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On Moral Virtue
by [?]

Sec. V. But since they do not regard every virtue as a mean, nor call it moral, we must discuss this difference by approaching the matter more from first principles. Some things in the world exist absolutely, as the earth, the sky, the stars, and the sea; others have relation to us, as good and evil, as what is desirable or to be avoided, as pleasant and painful: and since reason has an eye to both of these classes, when it considers the former it is scientific and contemplative, when it considers the latter it is deliberative and practical. And prudence is the virtue in the latter case, as knowledge in the former. And there is this difference between prudence and knowledge, prudence consists in applying the contemplative to the practical and emotional so as to make reason paramount. On which account it often needs the help of fortune; whereas knowledge needs neither the help of fortune nor deliberation to gain its ends: for it considers only things which are always the same. And as the geometrician does not deliberate about the triangle, as to whether its interior angles are together equal to two right angles, for he knows it as a fact–and deliberation only takes place in the case of things which differ at different times, not in the case of things which are certain and unchangeable–so the contemplative mind having its scope in first principles, and things that are fixed, and that ever have one nature which does not admit of change, has no need for deliberation. But prudence, which has to enter into matters full of obscurity and confusion, frequently has to take its chance, and to deliberate about things which are uncertain, and, in carrying the deliberation into practice, has to co-operate with the unreasoning element, which comes to its help, and is involved in its decisions, for they need an impetus. Now this impetus is given to passion by the moral character, an impetus requiring reason to regulate it, that it may render moderate and not excessive help, and at the seasonable time. For the emotional and unreasoning elements are subject to motions sometimes too quick and vehement, at other times too remiss and slow. And so everything we do may be a success from one point of view, but a failure from many points of view; as to hit the mark one thing only is requisite, but one may miss it in various ways, as one may shoot beyond or too short. This then is the function of practical reason following nature, to prevent our passions going either too far or too short. For where from weakness and want of strength, or from fear and hesitation, the impetus gives in and abandons what is good, there reason is by to stir it up and rekindle it; and where on the other hand it goes ahead too fast and in disorder, there it represses and checks its zeal. And thus setting bounds to the emotional motions, it engenders in the unreasoning part of the soul moral virtues, which are the mean between excess and deficiency. Not that we can say that all virtue exists in the mean, but knowledge and prudence being in no need of the unreasoning element, and being situated in the pure and unemotional part of the soul, is a complete perfection and power of reason, whereby we get the most divine and happy fruit of understanding. But that virtue which is necessary because of the body, and needs the help of the passions as an instrument towards the practical, not destroying or doing away with but ordering and regulating the unreasoning part of the soul, is perfection as regards its power and quality, but in quantity it is a mean correcting both excess and deficiency.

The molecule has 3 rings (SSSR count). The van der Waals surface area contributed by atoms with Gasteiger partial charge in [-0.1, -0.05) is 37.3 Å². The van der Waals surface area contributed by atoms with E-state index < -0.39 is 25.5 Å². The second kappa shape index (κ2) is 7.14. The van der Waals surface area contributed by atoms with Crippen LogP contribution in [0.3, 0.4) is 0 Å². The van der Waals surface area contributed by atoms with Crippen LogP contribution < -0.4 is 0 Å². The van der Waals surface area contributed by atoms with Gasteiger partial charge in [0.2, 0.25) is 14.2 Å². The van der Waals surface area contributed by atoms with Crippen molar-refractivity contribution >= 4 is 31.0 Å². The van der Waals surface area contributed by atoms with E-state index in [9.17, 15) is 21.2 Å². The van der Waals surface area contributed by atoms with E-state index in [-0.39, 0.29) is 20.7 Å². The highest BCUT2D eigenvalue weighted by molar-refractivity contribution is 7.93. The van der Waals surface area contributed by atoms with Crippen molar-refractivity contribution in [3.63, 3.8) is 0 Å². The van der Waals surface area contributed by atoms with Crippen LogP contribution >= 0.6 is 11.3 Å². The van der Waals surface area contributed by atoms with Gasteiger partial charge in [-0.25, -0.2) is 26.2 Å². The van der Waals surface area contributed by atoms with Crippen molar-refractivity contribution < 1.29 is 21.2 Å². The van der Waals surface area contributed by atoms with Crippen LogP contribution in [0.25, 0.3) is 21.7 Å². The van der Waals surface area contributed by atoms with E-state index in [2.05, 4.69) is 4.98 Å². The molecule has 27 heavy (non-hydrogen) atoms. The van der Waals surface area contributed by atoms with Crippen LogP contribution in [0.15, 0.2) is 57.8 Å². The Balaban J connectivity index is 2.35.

Sec. VI. But since the word mean has a variety of meanings–for there is one kind of mean compounded of two simple extremes, as grey is the mean between white and black; and there is another kind of mean, where that which contains and is contained is the mean between the containing and contained, as eight is the mean between twelve and four; and there is a third kind of mean which has part in neither extreme, as the indifferent is the mean between good and bad,–virtue cannot be a mean in any of these ways. For neither is it a mixture of vices, nor containing that which is defective is it contained by that which is excessive, nor is it again altogether free from, emotional storms of passion, wherein are excess and deficiency. But it is, and is commonly so called, a mean like that in music and harmony. For as in music there is a middle note between the highest and lowest in the scale, which being perfectly in tune avoids the sharpness of the one and the flatness of the other; so virtue, being a motion and power in the unreasoning part of the soul, takes away the remissness and strain, and generally speaking the excess and defect of the appetite, by reducing each of the passions to a state of mean and rectitude. For example, they tell us that bravery is the mean between cowardice and foolhardiness, whereof the former is a defect, the latter an excess of anger: and that liberality is the mean between stinginess and prodigality: and that meekness is the mean between insensibility and savageness: and so of temperance and justice, that the latter, being concerned with contracts, is to assign neither too much nor too little to litigants, and that the former ever reduces the passions to the proper mean between apathy (or insensibility) and gross intemperance. This last illustration serves excellently to show us the radical difference between the unreasoning and reasoning parts of the soul, and to prove to us that passion and reason are wide as the poles asunder. For the difference would not be discernible between temperance and continence, nor between intemperance and incontinence, in pleasure and desires, if the appetite and judgement were in the same portion of the soul. Now temperance is a state, wherein reason holds the reins, and manages the passions as a quiet and well-broken-in animal, finding them obedient and submissive to the reins and masters over their desires.[227] Continence on the other hand is not driven by reason without some trouble, not being docile but jibbing and kicking, like an animal compelled by bit and bridle and whip and backing, being in itself full of struggles and commotion. Plato explains this by his simile of the chariot-horses of the soul, the worse one of which ever kicking against the other and disturbing the charioteer, he is obliged ever to hold them in with all his might, and to tighten the reins, lest, to borrow the language of Simonides, “he should drop from his hands the purple reins.” And so they do not consider continence to be an absolute virtue, but something less than a virtue; for no mean arises from the concord of the worse with the better, nor is the excess of the passion curtailed, nor does the appetite obey or act in unison with reason, but it both gives and suffers trouble, and is constrained by force, and is as it were an enemy in a town given up to faction.